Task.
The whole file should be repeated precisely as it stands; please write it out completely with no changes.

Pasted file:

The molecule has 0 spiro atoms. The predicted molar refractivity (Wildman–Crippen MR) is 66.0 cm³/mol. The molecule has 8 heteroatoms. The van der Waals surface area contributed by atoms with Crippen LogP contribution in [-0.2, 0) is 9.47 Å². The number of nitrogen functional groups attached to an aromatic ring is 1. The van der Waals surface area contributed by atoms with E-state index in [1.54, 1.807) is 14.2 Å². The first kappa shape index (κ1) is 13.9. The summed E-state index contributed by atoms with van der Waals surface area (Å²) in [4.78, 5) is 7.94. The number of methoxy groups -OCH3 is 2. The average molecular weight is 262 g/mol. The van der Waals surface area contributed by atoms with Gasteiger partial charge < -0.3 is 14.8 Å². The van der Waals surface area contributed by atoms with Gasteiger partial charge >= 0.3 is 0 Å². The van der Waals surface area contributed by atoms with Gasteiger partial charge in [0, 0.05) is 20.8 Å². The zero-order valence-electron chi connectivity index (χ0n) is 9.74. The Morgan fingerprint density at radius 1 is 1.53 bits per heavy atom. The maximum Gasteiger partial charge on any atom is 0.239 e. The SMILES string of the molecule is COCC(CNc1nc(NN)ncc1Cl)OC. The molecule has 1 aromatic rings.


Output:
The molecule has 0 spiro atoms. The predicted molar refractivity (Wildman–Crippen MR) is 66.0 cm³/mol. The molecule has 8 heteroatoms. The van der Waals surface area contributed by atoms with Crippen LogP contribution in [-0.2, 0) is 9.47 Å². The number of nitrogen functional groups attached to an aromatic ring is 1. The van der Waals surface area contributed by atoms with E-state index in [1.54, 1.807) is 14.2 Å². The first kappa shape index (κ1) is 13.9. The summed E-state index contributed by atoms with van der Waals surface area (Å²) in [4.78, 5) is 7.94. The number of methoxy groups -OCH3 is 2. The average molecular weight is 262 g/mol. The van der Waals surface area contributed by atoms with Gasteiger partial charge < -0.3 is 14.8 Å². The van der Waals surface area contributed by atoms with Gasteiger partial charge >= 0.3 is 0 Å². The van der Waals surface area contributed by atoms with Gasteiger partial charge in [0, 0.05) is 20.8 Å². The zero-order valence-electron chi connectivity index (χ0n) is 9.74. The Morgan fingerprint density at radius 1 is 1.53 bits per heavy atom. The maximum Gasteiger partial charge on any atom is 0.239 e. The SMILES string of the molecule is COCC(CNc1nc(NN)ncc1Cl)OC. The molecule has 1 aromatic rings.